Predicting 8 NFL Players Who Will Be Overpaid in 2021 Free Agency
The 2021 edition of NFL free agency isn't far off. On March 17, the feeding frenzy will officially begin, though negotiations can commence two days prior.
Every offseason, players sign contracts that don't match their production or potential; that's the nature of free agency as teams try to outbid one another for the services of veterans. Last year, for example, Austin Hooper got what was a market-setting deal simply because he was a Pro Bowler getting his turn at the negotiation table.
Hooper is now the third-highest-paid tight end among those with long-term contracts, behind only Kansas City's Travis Kelce and San Francisco's George Kittle. He produced just 435 receiving yards and four touchdowns for the Cleveland Browns in 2020.
Pass-rusher Dante Fowler Jr. landed a three-year, $45 million deal following the only double-digit-sack season of his career. He returned to his typical form in 2020, logging just three sacks for the Atlanta Falcons.
Like Hooper, Fowler and several others last offseason, many pending free agents will be overpaid in 2020. We'll never criticize someone for signing on the dotted line, of course, but the following eight players are likely to be among them.
This isn't to suggest that any of these players are bad. Whether because of injury risks, inconsistent production, age or positional overvaluing, however, they're all likely to earn more than they should.
Players are listed in alphabetical order.
RB Kenyan Drake
Arizona Cardinals running back Kenyan Drake is one of several players on this list who received the franchise tag or transition tag in 2020. This is no coincidence. If a team values a player enough to franchise-tag him, he must be one of the best at his position, right?
Well, not exactly, though it's true in some cases. The Dallas Cowboys, for example, tagged Dak Prescott last offseason because they didn't want to lose one of the best young quarterbacks in the game. In Drake's case, however, the transition tag may have been a way to give him another opportunity without committing to him long-term.
Drake was impressive during his eight games with the Cardinals in 2019, rushing for 643 yards and eight touchdowns while averaging 5.2 yards per carry. However, he wasn't a proven full-time starter, and after a year on the tag, he still isn't. Drake split time with Chase Edmonds and finished with 955 rushing yards and 10 touchdowns but with a modest 4.0 yards-per-carry average.
While the 27-year-old may be a serviceable starter, he probably isn't worth $8.3 million-plus per season, which is his projected market value. However, a running back-needy team rich with cap space—along with the Cardinals—may drive Drake's salary into that price range. That's too much for a back with zero 1,000-yard seasons on his resume.
Potential Suitors: New York Jets, Arizona Cardinals
Edge Bud Dupree
Pass-rusher Bud Dupree received the franchise tag from the Pittsburgh Steelers last offseason, and he may parlay that into a massive free-agent deal this offseason. Guys who can get to the quarterback are regularly overvalued in free agency, which is how Fowler ended up with his lucrative three-year deal in 2020.
However, Dupree has some major red flags that suggest he will be overcompensated. One of them is the fact that he was merely average before his contract year of 2019. Then, in a contract year—and while playing opposite T.J. Watt—he ripped off 11.5 sacks.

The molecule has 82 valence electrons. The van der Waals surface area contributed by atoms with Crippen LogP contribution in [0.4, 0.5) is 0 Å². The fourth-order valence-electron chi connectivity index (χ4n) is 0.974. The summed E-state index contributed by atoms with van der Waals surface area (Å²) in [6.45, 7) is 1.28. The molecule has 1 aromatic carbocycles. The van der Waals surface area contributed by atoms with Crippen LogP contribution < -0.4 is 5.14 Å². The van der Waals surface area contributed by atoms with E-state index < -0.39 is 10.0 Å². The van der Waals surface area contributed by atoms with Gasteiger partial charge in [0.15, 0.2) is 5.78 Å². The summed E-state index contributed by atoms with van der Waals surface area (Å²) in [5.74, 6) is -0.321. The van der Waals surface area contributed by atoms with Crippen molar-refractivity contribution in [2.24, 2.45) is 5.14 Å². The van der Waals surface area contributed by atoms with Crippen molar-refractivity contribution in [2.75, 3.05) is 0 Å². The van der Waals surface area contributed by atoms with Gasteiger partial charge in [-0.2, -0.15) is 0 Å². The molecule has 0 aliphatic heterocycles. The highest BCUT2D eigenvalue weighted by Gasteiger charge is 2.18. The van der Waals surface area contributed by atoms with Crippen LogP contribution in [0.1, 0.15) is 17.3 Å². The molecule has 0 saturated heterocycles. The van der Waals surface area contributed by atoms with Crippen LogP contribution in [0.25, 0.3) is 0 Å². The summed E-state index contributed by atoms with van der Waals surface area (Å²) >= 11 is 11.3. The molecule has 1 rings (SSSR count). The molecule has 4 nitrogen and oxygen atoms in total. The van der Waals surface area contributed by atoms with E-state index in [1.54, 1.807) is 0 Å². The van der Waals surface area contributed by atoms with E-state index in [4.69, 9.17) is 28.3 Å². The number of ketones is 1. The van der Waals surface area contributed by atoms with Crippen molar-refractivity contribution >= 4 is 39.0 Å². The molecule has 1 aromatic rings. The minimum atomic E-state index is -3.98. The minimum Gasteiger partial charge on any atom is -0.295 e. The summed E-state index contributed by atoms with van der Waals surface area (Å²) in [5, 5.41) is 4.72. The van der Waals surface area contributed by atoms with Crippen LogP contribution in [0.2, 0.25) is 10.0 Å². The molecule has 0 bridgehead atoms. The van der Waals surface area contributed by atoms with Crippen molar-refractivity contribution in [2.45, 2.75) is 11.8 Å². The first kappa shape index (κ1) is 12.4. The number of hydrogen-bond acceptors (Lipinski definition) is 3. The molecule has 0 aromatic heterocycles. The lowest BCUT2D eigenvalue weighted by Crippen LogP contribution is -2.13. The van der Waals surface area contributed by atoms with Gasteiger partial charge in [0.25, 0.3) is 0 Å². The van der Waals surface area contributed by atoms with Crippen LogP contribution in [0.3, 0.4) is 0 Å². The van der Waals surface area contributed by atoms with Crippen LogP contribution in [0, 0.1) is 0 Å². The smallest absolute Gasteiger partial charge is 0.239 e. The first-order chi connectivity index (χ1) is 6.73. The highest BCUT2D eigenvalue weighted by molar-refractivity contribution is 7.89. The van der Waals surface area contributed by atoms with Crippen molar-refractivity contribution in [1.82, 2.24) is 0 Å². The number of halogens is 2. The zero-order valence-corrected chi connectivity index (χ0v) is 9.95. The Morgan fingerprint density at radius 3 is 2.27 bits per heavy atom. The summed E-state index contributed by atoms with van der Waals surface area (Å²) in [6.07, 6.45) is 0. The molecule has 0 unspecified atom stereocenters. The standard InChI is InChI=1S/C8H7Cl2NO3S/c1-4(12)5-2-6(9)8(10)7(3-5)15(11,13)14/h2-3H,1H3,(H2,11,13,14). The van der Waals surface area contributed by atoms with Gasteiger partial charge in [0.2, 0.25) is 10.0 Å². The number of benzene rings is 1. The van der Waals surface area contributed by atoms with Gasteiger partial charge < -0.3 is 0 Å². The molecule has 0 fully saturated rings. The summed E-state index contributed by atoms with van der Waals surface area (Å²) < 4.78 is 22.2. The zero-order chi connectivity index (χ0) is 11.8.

Dupree had another eight sacks in 11 games last season before suffering a torn ACL. This is the second knock against his value. There's no telling when or if Dupree will be at 100 percent in 2021, though he is optimistic about an early return.
"Man, I'm feeling great right now," Dupree told NFL Network's Good Morning Football (h/t Frank Carnevale of TribLive.com. "I'm ahead of schedule in rehab."
The reality is that some cap-rich team with pass-rushing needs is likely to pay Dupree like a No. 1 pass-rusher. He has a projected market value of $18.2 million annually, but he may be more of a complementary piece and make a minimal impact in 2021.
Potential Suitors: New York Jets, Cincinnati Bengals
S Anthony Harris
Minnesota Vikings safety Anthony Harris is yet another player who received the franchise tag in 2020. Keeping Harris in the fold made sense, as the Vikings were in the process of revamping their secondary. Cornerbacks Trae Waynes, Xavier Rhodes and Mackensie Alexander all departed, and Harris had solid production the previous season.
In 2019, Harris amassed 11 passes defended and a league-high six interceptions to go with 60 combined tackles. The problem is that Harris took a step back as a coverage safety this past season. He logged no interceptions and allowed an opposing passer rating of 118.1, up from just 44.2 in 2019.
Harris has never been to a Pro Bowl, has failed to record an interception in four of his six pro seasons and will turn 30 in October. However, some team in need of secondary help is going to pay Harris like the younger ball-hawking safety he was two years ago.
Harris has a projected market value of $14 million annually. Given his age and his inconsistent level of coverage production, that would be an overpayment.
Potential Suitors: Jacksonville Jaguars, Cleveland Browns
TE Hunter Henry
Pass-catching tight ends have become increasingly valuable to modern NFL offenses, and the lucrative extensions signed by Kelce and Kittle will do nothing to keep free-agency prices down.
This brings us to Los Angeles Chargers tight end Hunter Henry, another player coming off the franchise tag. The 26-year-old has been good as a pro but not great. His most prolific season came in 2019 with 652 receiving yards, and he has a significant injury history.